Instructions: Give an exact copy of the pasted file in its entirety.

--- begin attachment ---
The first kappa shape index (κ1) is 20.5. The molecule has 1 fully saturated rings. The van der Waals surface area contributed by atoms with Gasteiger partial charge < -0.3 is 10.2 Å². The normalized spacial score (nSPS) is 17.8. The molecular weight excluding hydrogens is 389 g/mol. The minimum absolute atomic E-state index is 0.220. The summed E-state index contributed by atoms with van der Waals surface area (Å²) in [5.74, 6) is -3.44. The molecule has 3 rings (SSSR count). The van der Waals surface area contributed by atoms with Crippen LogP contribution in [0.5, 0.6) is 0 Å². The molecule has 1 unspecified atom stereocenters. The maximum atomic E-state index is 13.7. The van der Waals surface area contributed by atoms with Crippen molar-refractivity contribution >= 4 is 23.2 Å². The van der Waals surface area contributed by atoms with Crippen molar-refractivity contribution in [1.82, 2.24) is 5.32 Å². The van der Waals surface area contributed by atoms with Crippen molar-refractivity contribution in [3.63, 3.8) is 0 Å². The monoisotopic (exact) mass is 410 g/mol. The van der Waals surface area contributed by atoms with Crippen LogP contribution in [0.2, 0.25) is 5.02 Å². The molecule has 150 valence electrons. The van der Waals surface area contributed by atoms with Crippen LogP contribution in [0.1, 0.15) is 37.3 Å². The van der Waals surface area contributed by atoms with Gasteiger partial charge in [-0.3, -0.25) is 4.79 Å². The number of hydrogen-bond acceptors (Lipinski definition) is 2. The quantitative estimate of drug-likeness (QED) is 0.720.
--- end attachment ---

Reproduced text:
The first kappa shape index (κ1) is 20.5. The molecule has 1 fully saturated rings. The van der Waals surface area contributed by atoms with Gasteiger partial charge < -0.3 is 10.2 Å². The normalized spacial score (nSPS) is 17.8. The molecular weight excluding hydrogens is 389 g/mol. The minimum absolute atomic E-state index is 0.220. The summed E-state index contributed by atoms with van der Waals surface area (Å²) in [5.74, 6) is -3.44. The molecule has 3 rings (SSSR count). The van der Waals surface area contributed by atoms with Crippen LogP contribution in [0.5, 0.6) is 0 Å². The molecule has 1 unspecified atom stereocenters. The maximum atomic E-state index is 13.7. The van der Waals surface area contributed by atoms with Crippen molar-refractivity contribution >= 4 is 23.2 Å². The van der Waals surface area contributed by atoms with Crippen molar-refractivity contribution in [1.82, 2.24) is 5.32 Å². The van der Waals surface area contributed by atoms with Crippen molar-refractivity contribution in [3.63, 3.8) is 0 Å². The monoisotopic (exact) mass is 410 g/mol. The van der Waals surface area contributed by atoms with Crippen LogP contribution in [0.2, 0.25) is 5.02 Å². The molecule has 150 valence electrons. The van der Waals surface area contributed by atoms with Crippen LogP contribution in [0.1, 0.15) is 37.3 Å². The van der Waals surface area contributed by atoms with Gasteiger partial charge in [-0.3, -0.25) is 4.79 Å². The number of hydrogen-bond acceptors (Lipinski definition) is 2. The quantitative estimate of drug-likeness (QED) is 0.720.